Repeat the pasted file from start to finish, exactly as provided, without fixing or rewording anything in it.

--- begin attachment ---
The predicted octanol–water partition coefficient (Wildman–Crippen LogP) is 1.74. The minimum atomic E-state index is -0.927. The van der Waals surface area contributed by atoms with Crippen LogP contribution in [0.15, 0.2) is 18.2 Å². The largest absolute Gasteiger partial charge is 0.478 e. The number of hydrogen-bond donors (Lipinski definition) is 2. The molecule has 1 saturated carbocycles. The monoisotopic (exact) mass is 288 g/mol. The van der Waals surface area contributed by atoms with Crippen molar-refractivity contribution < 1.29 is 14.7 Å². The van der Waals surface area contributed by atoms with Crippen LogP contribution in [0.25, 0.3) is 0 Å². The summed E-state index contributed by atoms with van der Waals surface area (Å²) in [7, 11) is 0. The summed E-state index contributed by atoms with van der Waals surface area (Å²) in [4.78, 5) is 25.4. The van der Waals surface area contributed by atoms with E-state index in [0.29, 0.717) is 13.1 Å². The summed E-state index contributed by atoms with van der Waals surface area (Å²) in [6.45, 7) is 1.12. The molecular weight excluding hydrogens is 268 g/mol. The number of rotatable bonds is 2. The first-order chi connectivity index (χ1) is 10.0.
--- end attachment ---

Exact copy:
The predicted octanol–water partition coefficient (Wildman–Crippen LogP) is 1.74. The minimum atomic E-state index is -0.927. The van der Waals surface area contributed by atoms with Crippen LogP contribution in [0.15, 0.2) is 18.2 Å². The largest absolute Gasteiger partial charge is 0.478 e. The number of hydrogen-bond donors (Lipinski definition) is 2. The molecule has 1 saturated carbocycles. The monoisotopic (exact) mass is 288 g/mol. The van der Waals surface area contributed by atoms with Crippen molar-refractivity contribution < 1.29 is 14.7 Å². The van der Waals surface area contributed by atoms with Crippen LogP contribution in [0.25, 0.3) is 0 Å². The summed E-state index contributed by atoms with van der Waals surface area (Å²) in [7, 11) is 0. The summed E-state index contributed by atoms with van der Waals surface area (Å²) in [4.78, 5) is 25.4. The van der Waals surface area contributed by atoms with E-state index in [0.29, 0.717) is 13.1 Å². The summed E-state index contributed by atoms with van der Waals surface area (Å²) in [6.45, 7) is 1.12. The molecular weight excluding hydrogens is 268 g/mol. The number of rotatable bonds is 2. The first-order chi connectivity index (χ1) is 10.0.